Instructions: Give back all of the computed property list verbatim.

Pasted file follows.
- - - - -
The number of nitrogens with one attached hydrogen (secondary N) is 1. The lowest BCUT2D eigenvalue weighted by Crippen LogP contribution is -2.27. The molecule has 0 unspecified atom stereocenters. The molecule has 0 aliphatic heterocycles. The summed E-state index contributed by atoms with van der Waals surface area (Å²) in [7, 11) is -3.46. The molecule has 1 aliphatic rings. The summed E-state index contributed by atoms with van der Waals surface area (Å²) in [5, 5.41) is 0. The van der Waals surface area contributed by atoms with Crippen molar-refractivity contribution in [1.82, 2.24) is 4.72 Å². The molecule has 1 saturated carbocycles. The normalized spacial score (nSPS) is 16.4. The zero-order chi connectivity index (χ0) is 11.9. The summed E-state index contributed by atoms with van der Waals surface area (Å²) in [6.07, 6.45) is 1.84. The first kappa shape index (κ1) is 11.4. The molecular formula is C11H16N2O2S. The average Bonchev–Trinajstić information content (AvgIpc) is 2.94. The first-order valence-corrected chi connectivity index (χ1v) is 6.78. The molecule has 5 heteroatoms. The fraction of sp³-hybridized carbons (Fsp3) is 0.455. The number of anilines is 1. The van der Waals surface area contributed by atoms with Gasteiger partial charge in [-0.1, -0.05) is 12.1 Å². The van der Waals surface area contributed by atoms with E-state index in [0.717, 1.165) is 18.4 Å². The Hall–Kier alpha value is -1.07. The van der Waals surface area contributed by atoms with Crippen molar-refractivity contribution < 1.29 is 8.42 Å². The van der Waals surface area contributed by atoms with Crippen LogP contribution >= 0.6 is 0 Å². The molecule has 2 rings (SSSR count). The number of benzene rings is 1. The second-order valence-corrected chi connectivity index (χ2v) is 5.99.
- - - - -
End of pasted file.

The number of nitrogens with one attached hydrogen (secondary N) is 1. The lowest BCUT2D eigenvalue weighted by Crippen LogP contribution is -2.27. The molecule has 0 unspecified atom stereocenters. The molecule has 0 aliphatic heterocycles. The summed E-state index contributed by atoms with van der Waals surface area (Å²) in [7, 11) is -3.46. The molecule has 1 aliphatic rings. The summed E-state index contributed by atoms with van der Waals surface area (Å²) in [5, 5.41) is 0. The van der Waals surface area contributed by atoms with Crippen molar-refractivity contribution in [1.82, 2.24) is 4.72 Å². The molecule has 1 saturated carbocycles. The normalized spacial score (nSPS) is 16.4. The zero-order chi connectivity index (χ0) is 11.9. The summed E-state index contributed by atoms with van der Waals surface area (Å²) in [6.07, 6.45) is 1.84. The first kappa shape index (κ1) is 11.4. The molecular formula is C11H16N2O2S. The average Bonchev–Trinajstić information content (AvgIpc) is 2.94. The first-order valence-corrected chi connectivity index (χ1v) is 6.78. The molecule has 5 heteroatoms. The fraction of sp³-hybridized carbons (Fsp3) is 0.455. The number of anilines is 1. The van der Waals surface area contributed by atoms with Gasteiger partial charge in [-0.1, -0.05) is 12.1 Å². The van der Waals surface area contributed by atoms with E-state index in [0.717, 1.165) is 18.4 Å². The Hall–Kier alpha value is -1.07. The van der Waals surface area contributed by atoms with Crippen molar-refractivity contribution < 1.29 is 8.42 Å². The van der Waals surface area contributed by atoms with Crippen LogP contribution >= 0.6 is 0 Å². The molecule has 2 rings (SSSR count). The number of benzene rings is 1. The second-order valence-corrected chi connectivity index (χ2v) is 5.99.